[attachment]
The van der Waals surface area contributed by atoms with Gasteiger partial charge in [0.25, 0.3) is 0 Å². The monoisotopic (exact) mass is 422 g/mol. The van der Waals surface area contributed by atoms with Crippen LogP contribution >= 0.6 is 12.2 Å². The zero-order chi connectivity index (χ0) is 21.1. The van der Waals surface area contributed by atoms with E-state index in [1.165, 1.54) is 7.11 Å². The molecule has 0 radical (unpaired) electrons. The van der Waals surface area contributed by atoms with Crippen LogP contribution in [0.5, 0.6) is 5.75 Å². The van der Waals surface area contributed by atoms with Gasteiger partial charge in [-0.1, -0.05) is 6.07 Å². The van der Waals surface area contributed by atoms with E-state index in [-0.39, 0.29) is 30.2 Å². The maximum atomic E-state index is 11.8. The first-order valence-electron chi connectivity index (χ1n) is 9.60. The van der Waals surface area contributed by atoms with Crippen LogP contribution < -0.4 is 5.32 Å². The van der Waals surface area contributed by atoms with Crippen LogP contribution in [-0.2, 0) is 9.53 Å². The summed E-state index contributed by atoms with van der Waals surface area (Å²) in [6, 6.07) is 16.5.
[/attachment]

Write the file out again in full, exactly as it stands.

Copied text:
The van der Waals surface area contributed by atoms with Gasteiger partial charge in [0.25, 0.3) is 0 Å². The monoisotopic (exact) mass is 422 g/mol. The van der Waals surface area contributed by atoms with Crippen LogP contribution >= 0.6 is 12.2 Å². The zero-order chi connectivity index (χ0) is 21.1. The van der Waals surface area contributed by atoms with E-state index in [1.165, 1.54) is 7.11 Å². The molecule has 0 radical (unpaired) electrons. The van der Waals surface area contributed by atoms with Crippen LogP contribution in [0.5, 0.6) is 5.75 Å². The van der Waals surface area contributed by atoms with Gasteiger partial charge in [-0.1, -0.05) is 6.07 Å². The van der Waals surface area contributed by atoms with E-state index in [-0.39, 0.29) is 30.2 Å². The maximum atomic E-state index is 11.8. The first-order valence-electron chi connectivity index (χ1n) is 9.60. The van der Waals surface area contributed by atoms with Crippen LogP contribution < -0.4 is 5.32 Å². The van der Waals surface area contributed by atoms with Crippen LogP contribution in [-0.2, 0) is 9.53 Å². The summed E-state index contributed by atoms with van der Waals surface area (Å²) in [6, 6.07) is 16.5.